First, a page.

On the occasion of his 2018 Mellon Lectures at the National Gallery of Art, the famed art critic talked with artnet News about the development of his ideas and why he is reconsidering the art of the 1950s.

 

Left: Nan Goldin, Self-portrait smoking, Simon’s house, Stockholm (2013). Courtesy of the artist and Marian Goodman Gallery. Right: Richard Hell. Photo © Rebecca Smeyne.

Downtown Legend Richard Hell Interviews Nan Goldin About Art, Opioids, and the Sadness of Life on the Fringes

by Richard Hell

In one of her most in-depth interviews to date, Nan Goldin explores her evolution from a photographer of 1980s downtown New York to a leading figure in the fight against opioid addiction.

 

Protesting Dana Schutz at the Whitney. Image via @hei_scott Twitter.

How the Dana Schutz Controversy—and a Year of Reckoning—Have Changed Museums Forever

by Julia Halperin

The battle over how to respond to Dana Schutz’s postmortem painting of Emmett Till, the black boy lynched by white supremacists in Mississippi in 1955, forced museums to do some reckoning. And for the first time since the Culture Wars in the 1980s and ‘90s, they need to be prepared to defend every single decision they make.

 

A sneak peek at the front page of our new offering. Graphic by Shannon Pleas.

Introducing: The artnet Intelligence Report

In our first-ever artnet Intelligence report, we use artnet’s unparalleled market data to examine the development of the art market—and tell you where things are headed.

 

President Donald J. Trump awards himself the National Medal of the Arts, the nation's highest honor in arts and letters. Image courtesy Nicholas Kamm/AFP/Getty Images.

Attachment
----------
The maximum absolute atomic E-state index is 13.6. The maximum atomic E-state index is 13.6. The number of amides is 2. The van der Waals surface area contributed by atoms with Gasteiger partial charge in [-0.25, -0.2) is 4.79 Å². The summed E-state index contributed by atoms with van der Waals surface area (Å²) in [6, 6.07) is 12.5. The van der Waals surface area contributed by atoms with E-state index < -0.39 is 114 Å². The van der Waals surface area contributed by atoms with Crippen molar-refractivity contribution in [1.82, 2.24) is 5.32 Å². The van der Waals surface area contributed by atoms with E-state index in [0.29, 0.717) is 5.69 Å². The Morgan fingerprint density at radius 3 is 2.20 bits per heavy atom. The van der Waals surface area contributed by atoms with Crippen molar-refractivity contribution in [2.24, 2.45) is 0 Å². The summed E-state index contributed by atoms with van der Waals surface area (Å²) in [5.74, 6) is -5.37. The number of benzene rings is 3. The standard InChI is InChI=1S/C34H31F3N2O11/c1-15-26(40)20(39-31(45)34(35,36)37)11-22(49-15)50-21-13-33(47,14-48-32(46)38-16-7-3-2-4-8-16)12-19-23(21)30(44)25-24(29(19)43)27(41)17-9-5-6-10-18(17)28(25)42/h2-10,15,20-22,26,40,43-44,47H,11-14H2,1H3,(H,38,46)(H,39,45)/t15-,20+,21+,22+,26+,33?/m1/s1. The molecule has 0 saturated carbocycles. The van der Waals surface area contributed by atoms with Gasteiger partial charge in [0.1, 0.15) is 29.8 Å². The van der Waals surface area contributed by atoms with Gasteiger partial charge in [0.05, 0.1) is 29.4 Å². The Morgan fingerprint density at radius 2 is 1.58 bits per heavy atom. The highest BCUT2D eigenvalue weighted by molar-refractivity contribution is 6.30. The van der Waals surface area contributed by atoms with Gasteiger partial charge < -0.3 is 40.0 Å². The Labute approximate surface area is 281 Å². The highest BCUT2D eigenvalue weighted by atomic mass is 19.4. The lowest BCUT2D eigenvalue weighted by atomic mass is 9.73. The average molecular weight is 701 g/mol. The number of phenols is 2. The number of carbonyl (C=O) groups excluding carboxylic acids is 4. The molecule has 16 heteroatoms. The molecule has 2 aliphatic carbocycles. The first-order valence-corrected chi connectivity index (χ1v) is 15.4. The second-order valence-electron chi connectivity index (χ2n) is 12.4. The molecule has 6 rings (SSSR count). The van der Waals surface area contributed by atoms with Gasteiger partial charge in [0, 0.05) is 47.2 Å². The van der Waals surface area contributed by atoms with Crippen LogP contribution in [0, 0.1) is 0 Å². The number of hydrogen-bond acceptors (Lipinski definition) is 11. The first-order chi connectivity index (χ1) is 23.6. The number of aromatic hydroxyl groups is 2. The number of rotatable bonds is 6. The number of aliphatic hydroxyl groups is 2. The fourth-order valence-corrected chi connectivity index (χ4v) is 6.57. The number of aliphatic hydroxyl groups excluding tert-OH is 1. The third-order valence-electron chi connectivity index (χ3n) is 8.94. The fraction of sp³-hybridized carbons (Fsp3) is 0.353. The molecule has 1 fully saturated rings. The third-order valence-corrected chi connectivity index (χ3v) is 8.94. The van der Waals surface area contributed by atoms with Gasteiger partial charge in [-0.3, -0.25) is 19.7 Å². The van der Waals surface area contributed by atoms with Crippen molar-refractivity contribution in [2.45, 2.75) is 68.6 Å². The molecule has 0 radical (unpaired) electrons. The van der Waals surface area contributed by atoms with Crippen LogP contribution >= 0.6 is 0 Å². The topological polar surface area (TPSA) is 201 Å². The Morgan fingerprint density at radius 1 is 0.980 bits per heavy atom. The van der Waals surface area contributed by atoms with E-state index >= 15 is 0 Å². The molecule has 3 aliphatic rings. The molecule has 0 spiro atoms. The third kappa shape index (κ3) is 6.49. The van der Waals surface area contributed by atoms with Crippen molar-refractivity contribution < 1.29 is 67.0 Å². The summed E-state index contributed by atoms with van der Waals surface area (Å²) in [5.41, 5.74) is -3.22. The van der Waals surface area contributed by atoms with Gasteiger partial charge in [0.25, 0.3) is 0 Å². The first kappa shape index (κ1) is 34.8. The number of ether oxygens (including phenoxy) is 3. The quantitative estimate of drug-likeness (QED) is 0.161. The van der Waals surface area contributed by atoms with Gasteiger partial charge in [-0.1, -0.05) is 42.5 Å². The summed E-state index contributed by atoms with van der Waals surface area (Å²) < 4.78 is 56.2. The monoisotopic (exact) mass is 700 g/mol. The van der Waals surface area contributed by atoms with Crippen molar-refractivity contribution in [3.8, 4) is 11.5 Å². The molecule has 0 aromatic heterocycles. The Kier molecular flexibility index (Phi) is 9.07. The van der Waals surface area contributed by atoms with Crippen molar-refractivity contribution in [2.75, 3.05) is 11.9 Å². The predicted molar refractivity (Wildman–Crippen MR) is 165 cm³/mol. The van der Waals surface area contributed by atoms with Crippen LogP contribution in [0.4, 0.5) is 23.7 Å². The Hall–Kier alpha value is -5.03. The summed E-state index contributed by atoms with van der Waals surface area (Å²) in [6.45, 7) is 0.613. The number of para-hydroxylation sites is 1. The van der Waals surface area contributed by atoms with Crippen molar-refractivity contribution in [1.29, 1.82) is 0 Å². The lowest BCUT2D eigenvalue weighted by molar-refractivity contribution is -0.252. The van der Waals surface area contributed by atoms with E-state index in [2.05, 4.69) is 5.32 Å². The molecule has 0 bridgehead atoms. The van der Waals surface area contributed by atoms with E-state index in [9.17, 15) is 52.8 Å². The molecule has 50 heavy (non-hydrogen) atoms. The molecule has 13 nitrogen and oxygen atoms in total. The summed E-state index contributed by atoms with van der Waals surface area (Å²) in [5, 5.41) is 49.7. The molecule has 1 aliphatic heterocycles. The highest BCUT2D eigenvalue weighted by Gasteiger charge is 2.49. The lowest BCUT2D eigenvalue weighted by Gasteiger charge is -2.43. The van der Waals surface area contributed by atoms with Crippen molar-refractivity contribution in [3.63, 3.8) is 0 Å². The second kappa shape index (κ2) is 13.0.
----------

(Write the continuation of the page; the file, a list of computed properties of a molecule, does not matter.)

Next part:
President Donald J. Trump awards himself the National Medal of the Arts, the nation’s highest honor in arts and letters. Image courtesy Nicholas Kamm/AFP/Getty Images.

Art Industry News, Weekend Edition: Trump Awards National Arts Medal to Himself + More Must-Read Stories

Our April Fool’s edition of our Art Industry News digest had real world effects: It inspired at least one guy to take a potted “Art Basil” to an art fair and call it art. No joke.

 

Surprised onlookers react as Banksy's Girl With a Balloon self-destructs at Sotheby's.

Surprised onlookers react as Banksy’s Girl With a Balloon self-destructs at Sotheby’s.

Can We Just Admit That Banksy Art Shredding Stunt Was Really Good?

by Ben Davis

Banksy fatigue be damned! For those of us who have been reporting on pricey blue chip trophies at high-end auctions, this cheeky stunt took the cake for sheer audacity. The art market “can of worms” it opened up forces us to consider questions of risk, market value, and authenticity.

 

Circled, Jerry Chun Shing Lee, standing in front of a member of security at the unveiling of Leonardo da Vinci’s Salvator Mundi on October 15, 2017, at the Christie’s showroom in Hong Kong. Photo: Anthony Wallace/AFP/Getty Images.

That Ex-Christie’s Staffer Accused of Being a Spy? One of His Jobs Was Guarding Salvator Mundi

by Caroline Goldstein

When news broke that the former CIA officer suspected of leaking classified information to China was a former Christie’s staffer, one of our eagle-eyed reporters had the uncanny feeling she had seen his face somewhere before… .

 

Charles Willson Peale's The Peele Family (1771-1773), with the family's signature fruit and peels highlighted. Image courtesy Wikimedia Commons.

Charles Willson Peale’s The Peele Family (1771–73), with the family’s signature fruit and peels highlighted. Image courtesy Wikimedia Commons.